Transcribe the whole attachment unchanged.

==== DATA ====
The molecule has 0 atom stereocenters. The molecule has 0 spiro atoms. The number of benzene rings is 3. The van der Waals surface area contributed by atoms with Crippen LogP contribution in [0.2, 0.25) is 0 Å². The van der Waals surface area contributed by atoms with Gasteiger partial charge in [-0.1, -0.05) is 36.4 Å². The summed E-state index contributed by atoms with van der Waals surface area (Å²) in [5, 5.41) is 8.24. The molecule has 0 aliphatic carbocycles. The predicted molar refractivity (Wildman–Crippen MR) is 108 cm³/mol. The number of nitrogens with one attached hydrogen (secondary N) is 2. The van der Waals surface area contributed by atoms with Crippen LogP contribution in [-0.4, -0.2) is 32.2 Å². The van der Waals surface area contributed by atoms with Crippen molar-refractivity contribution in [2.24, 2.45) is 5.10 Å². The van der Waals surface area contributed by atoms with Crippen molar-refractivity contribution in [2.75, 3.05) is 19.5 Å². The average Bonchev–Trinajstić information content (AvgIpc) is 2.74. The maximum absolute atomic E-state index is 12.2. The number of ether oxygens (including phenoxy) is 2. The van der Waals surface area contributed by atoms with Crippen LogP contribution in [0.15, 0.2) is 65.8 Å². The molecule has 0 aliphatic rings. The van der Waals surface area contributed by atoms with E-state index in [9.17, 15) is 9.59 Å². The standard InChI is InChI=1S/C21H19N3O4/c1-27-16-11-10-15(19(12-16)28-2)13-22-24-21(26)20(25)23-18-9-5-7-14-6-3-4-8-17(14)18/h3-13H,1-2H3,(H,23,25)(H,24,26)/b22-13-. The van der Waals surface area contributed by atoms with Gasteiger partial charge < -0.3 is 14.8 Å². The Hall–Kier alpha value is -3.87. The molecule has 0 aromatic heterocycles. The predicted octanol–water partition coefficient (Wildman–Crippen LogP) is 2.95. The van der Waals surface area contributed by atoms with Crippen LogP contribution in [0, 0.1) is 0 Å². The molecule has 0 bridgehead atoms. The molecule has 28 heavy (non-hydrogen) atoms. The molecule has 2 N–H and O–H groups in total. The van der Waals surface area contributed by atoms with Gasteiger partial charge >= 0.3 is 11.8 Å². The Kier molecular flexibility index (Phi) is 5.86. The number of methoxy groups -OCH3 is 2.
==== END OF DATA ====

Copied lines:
The molecule has 0 atom stereocenters. The molecule has 0 spiro atoms. The number of benzene rings is 3. The van der Waals surface area contributed by atoms with Crippen LogP contribution in [0.2, 0.25) is 0 Å². The van der Waals surface area contributed by atoms with Gasteiger partial charge in [-0.1, -0.05) is 36.4 Å². The summed E-state index contributed by atoms with van der Waals surface area (Å²) in [5, 5.41) is 8.24. The molecule has 0 aliphatic carbocycles. The predicted molar refractivity (Wildman–Crippen MR) is 108 cm³/mol. The number of nitrogens with one attached hydrogen (secondary N) is 2. The van der Waals surface area contributed by atoms with Crippen LogP contribution in [-0.4, -0.2) is 32.2 Å². The van der Waals surface area contributed by atoms with Crippen molar-refractivity contribution in [2.24, 2.45) is 5.10 Å². The van der Waals surface area contributed by atoms with Crippen molar-refractivity contribution in [2.75, 3.05) is 19.5 Å². The average Bonchev–Trinajstić information content (AvgIpc) is 2.74. The maximum absolute atomic E-state index is 12.2. The number of ether oxygens (including phenoxy) is 2. The van der Waals surface area contributed by atoms with Crippen LogP contribution in [0.15, 0.2) is 65.8 Å². The molecule has 0 aliphatic rings. The van der Waals surface area contributed by atoms with E-state index in [9.17, 15) is 9.59 Å². The standard InChI is InChI=1S/C21H19N3O4/c1-27-16-11-10-15(19(12-16)28-2)13-22-24-21(26)20(25)23-18-9-5-7-14-6-3-4-8-17(14)18/h3-13H,1-2H3,(H,23,25)(H,24,26)/b22-13-. The van der Waals surface area contributed by atoms with Gasteiger partial charge < -0.3 is 14.8 Å². The Hall–Kier alpha value is -3.87. The molecule has 0 aromatic heterocycles. The predicted octanol–water partition coefficient (Wildman–Crippen LogP) is 2.95. The van der Waals surface area contributed by atoms with Crippen LogP contribution in [0, 0.1) is 0 Å². The molecule has 0 bridgehead atoms. The molecule has 28 heavy (non-hydrogen) atoms. The molecule has 2 N–H and O–H groups in total. The van der Waals surface area contributed by atoms with Gasteiger partial charge >= 0.3 is 11.8 Å². The Kier molecular flexibility index (Phi) is 5.86. The number of methoxy groups -OCH3 is 2.